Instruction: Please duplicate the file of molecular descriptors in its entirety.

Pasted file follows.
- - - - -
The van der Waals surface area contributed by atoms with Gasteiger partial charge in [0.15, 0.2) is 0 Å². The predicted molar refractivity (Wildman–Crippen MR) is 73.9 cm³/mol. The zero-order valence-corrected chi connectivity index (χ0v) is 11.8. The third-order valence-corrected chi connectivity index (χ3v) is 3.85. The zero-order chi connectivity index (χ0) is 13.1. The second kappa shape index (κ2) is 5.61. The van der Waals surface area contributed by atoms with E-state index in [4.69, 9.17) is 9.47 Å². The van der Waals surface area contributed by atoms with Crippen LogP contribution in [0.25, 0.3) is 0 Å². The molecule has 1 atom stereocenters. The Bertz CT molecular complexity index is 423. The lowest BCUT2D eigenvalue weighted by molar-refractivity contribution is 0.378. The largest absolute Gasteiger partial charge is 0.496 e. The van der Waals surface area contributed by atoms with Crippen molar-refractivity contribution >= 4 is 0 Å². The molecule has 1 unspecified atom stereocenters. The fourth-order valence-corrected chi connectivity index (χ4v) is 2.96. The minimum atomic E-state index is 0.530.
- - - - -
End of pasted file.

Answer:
The van der Waals surface area contributed by atoms with Gasteiger partial charge in [0.15, 0.2) is 0 Å². The predicted molar refractivity (Wildman–Crippen MR) is 73.9 cm³/mol. The zero-order valence-corrected chi connectivity index (χ0v) is 11.8. The third-order valence-corrected chi connectivity index (χ3v) is 3.85. The zero-order chi connectivity index (χ0) is 13.1. The second kappa shape index (κ2) is 5.61. The van der Waals surface area contributed by atoms with E-state index in [4.69, 9.17) is 9.47 Å². The van der Waals surface area contributed by atoms with Crippen LogP contribution in [0.25, 0.3) is 0 Å². The molecule has 1 atom stereocenters. The Bertz CT molecular complexity index is 423. The lowest BCUT2D eigenvalue weighted by molar-refractivity contribution is 0.378. The largest absolute Gasteiger partial charge is 0.496 e. The van der Waals surface area contributed by atoms with Crippen molar-refractivity contribution >= 4 is 0 Å². The molecule has 1 unspecified atom stereocenters. The fourth-order valence-corrected chi connectivity index (χ4v) is 2.96. The minimum atomic E-state index is 0.530.